Diffuse alveolar hemorrhage and infection-associated alveolar hemorrhage following hematopoietic stem cell transplantation: related and high-risk clinical syndromes.

Research paper by Navneet S NS Majhail, Kristi K Parks, Todd E TE Defor, Daniel J DJ Weisdorf

Indexed on: 28 Oct '06Published on: 28 Oct '06Published in: Biology of Blood and Marrow Transplantation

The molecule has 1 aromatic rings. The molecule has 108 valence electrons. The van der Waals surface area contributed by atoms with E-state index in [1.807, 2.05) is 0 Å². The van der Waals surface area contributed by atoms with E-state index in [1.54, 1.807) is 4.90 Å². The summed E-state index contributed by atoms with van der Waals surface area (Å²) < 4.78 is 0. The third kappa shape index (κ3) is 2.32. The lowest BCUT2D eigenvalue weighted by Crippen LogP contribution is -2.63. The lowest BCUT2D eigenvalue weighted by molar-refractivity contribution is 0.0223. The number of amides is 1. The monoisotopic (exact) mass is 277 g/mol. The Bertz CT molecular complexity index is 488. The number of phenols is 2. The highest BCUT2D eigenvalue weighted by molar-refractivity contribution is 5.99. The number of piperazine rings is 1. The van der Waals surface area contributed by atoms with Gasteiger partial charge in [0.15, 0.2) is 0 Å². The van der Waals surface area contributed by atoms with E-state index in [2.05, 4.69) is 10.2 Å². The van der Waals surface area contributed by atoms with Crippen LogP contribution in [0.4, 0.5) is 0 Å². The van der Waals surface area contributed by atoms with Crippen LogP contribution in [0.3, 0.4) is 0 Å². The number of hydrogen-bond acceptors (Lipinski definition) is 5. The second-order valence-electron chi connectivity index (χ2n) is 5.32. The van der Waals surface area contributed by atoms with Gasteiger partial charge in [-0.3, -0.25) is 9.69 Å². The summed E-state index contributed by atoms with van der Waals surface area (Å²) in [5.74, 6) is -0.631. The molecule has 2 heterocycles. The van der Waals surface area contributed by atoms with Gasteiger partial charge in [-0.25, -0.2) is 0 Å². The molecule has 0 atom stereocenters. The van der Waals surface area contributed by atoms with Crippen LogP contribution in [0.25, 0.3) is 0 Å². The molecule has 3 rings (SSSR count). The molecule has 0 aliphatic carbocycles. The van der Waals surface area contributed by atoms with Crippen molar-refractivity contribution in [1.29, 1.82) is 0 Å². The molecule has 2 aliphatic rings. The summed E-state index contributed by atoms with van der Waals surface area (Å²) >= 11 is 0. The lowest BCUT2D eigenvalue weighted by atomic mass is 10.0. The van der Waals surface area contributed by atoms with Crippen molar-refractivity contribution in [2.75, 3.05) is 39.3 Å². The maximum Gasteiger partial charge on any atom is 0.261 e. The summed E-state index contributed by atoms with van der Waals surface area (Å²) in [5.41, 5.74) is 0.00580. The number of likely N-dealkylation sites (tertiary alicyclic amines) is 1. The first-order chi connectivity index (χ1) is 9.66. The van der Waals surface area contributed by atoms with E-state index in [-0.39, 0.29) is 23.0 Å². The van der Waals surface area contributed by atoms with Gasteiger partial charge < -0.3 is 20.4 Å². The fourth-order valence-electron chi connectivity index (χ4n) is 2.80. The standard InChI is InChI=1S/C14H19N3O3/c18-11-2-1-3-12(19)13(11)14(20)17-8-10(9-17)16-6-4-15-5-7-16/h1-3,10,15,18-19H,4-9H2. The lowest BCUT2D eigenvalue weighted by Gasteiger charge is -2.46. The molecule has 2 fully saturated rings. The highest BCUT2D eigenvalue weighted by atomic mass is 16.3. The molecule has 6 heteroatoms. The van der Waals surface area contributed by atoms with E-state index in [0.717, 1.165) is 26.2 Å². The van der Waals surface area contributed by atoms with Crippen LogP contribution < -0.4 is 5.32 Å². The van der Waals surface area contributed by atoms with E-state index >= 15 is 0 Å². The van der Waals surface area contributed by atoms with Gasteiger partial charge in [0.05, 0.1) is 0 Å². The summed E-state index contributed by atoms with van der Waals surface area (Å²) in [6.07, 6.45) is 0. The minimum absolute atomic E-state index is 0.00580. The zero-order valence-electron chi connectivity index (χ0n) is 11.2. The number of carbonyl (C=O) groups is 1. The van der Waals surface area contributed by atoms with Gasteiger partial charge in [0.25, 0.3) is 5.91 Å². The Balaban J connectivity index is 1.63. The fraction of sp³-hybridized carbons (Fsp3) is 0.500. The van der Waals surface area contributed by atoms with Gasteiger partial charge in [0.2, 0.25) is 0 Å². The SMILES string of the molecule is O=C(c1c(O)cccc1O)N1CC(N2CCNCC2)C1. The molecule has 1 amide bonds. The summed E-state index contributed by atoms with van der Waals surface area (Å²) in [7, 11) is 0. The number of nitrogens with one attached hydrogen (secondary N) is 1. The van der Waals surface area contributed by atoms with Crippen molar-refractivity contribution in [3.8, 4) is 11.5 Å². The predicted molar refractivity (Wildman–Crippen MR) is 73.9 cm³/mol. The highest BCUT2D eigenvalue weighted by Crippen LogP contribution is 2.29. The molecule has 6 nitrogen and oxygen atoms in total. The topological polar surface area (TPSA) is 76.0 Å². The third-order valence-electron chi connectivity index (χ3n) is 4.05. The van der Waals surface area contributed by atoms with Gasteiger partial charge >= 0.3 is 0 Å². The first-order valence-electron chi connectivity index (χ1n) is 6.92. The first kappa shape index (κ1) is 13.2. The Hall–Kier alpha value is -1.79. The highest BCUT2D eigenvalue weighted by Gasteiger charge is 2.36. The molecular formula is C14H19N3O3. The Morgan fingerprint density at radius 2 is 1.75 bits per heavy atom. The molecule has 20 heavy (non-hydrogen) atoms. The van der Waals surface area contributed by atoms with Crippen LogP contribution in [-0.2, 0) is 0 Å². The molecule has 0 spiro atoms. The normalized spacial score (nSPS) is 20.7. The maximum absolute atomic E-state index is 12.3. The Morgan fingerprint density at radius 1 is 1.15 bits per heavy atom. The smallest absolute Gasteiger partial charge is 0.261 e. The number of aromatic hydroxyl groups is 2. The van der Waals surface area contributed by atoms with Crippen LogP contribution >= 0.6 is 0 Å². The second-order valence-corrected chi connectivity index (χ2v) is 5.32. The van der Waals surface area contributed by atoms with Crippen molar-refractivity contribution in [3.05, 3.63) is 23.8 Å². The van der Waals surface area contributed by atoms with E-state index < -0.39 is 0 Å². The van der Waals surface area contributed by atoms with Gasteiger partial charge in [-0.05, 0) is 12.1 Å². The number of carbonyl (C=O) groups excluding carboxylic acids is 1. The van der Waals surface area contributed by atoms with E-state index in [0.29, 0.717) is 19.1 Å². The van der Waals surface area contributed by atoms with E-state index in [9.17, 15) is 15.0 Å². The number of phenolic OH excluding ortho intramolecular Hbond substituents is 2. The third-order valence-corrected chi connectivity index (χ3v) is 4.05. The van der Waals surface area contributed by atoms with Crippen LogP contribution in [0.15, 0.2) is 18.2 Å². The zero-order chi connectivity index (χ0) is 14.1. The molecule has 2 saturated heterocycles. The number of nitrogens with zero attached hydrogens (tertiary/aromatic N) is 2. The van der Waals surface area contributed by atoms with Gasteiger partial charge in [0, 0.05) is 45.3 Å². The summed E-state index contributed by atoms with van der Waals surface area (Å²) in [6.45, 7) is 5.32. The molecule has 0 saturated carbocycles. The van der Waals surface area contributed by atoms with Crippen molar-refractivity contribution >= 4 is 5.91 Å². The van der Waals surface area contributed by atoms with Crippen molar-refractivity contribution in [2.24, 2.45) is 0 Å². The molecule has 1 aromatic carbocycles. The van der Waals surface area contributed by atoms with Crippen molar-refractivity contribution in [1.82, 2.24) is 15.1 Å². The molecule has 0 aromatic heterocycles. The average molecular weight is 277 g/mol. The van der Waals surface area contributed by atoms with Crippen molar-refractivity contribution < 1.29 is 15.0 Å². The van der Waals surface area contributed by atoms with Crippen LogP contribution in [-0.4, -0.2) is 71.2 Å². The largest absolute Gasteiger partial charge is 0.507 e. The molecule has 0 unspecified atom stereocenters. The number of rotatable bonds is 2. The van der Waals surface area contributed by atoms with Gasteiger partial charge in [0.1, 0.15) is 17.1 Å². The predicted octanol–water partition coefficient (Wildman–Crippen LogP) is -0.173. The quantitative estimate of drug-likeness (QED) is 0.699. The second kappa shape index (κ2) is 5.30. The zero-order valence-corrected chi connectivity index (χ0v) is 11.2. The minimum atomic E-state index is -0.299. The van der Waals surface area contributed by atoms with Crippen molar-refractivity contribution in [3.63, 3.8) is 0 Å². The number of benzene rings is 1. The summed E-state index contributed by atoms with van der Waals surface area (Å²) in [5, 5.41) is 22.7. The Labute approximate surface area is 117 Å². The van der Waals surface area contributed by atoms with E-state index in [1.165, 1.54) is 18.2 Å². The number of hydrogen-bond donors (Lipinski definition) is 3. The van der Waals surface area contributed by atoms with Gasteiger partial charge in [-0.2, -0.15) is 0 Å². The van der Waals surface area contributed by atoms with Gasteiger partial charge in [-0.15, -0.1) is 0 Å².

Diffuse alveolar hemorrhage (DAH) is a noninfectious pulmonary complication of hematopoietic stem cell transplantation (HSCT) with unclear pathogenesis and treatment. We reviewed prospectively collected data on 1919 consecutive transplants performed between 1995 and 2004 and compared patients with DAH and infection-associated alveolar hemorrhage (IAH) who presented with similar symptoms of hypoxemia, pulmonary infiltrates, and progressively bloody alveolar lavage but also had microorganisms isolated from blood, bronchoalveolar lavage, or tracheal aspirate within 1 week of alveolar hemorrhage. Overall, 116 patients had alveolar hemorrhage (45 with DAH, 71 with IAH). Older age, allogeneic donor source, myeloablative conditioning regimen, and acute severe graft-versus-host disease (GVHD) were independently predictive of an increased risk of post-HSCT alveolar hemorrhage. The DAH and IAH groups were comparable except for a higher proportion of patients receiving umbilical cord blood as a donor source and total-body irradiation-containing conditioning in the IAH group. The probability of 60-day survival from onset of hemorrhage was 16% (95% CI, 6%-26%) for the DAH and 32% (95% CI, 21%-43%) for the IAH group (P = .08). All except 20 patients were treated with a standard regimen of high-dose corticosteroids. Patients who received corticosteroids had 60-day survival of 26% (95% CI, 18%-34%), compared with 25% (95% CI, 6%-44%) for those who did not (P = .28). The pathogenesis of alveolar hemorrhage after HSCT is multifactorial, and we propose that IAH and DAH in HSCT recipients are related clinical syndromes with similar clinical presentation, risks, and associated high mortality.